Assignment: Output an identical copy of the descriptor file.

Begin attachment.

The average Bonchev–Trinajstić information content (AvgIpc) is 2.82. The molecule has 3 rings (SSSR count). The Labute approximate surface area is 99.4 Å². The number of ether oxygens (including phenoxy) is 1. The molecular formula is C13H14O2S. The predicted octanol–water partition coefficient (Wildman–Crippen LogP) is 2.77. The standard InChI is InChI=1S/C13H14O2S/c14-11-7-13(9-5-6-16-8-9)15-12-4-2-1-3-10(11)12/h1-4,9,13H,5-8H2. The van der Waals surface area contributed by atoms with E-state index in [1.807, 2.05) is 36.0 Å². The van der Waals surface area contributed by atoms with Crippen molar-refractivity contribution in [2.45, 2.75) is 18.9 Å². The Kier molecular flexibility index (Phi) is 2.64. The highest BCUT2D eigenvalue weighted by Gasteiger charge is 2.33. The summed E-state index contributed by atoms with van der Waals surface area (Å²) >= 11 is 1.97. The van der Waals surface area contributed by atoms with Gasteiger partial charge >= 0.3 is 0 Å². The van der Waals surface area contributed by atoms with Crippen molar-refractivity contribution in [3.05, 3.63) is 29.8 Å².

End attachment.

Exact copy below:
The average Bonchev–Trinajstić information content (AvgIpc) is 2.82. The molecule has 3 rings (SSSR count). The Labute approximate surface area is 99.4 Å². The number of ether oxygens (including phenoxy) is 1. The molecular formula is C13H14O2S. The predicted octanol–water partition coefficient (Wildman–Crippen LogP) is 2.77. The standard InChI is InChI=1S/C13H14O2S/c14-11-7-13(9-5-6-16-8-9)15-12-4-2-1-3-10(11)12/h1-4,9,13H,5-8H2. The van der Waals surface area contributed by atoms with E-state index in [1.807, 2.05) is 36.0 Å². The van der Waals surface area contributed by atoms with Crippen molar-refractivity contribution in [2.45, 2.75) is 18.9 Å². The Kier molecular flexibility index (Phi) is 2.64. The highest BCUT2D eigenvalue weighted by Gasteiger charge is 2.33. The summed E-state index contributed by atoms with van der Waals surface area (Å²) >= 11 is 1.97. The van der Waals surface area contributed by atoms with Gasteiger partial charge >= 0.3 is 0 Å². The van der Waals surface area contributed by atoms with Crippen molar-refractivity contribution in [3.05, 3.63) is 29.8 Å².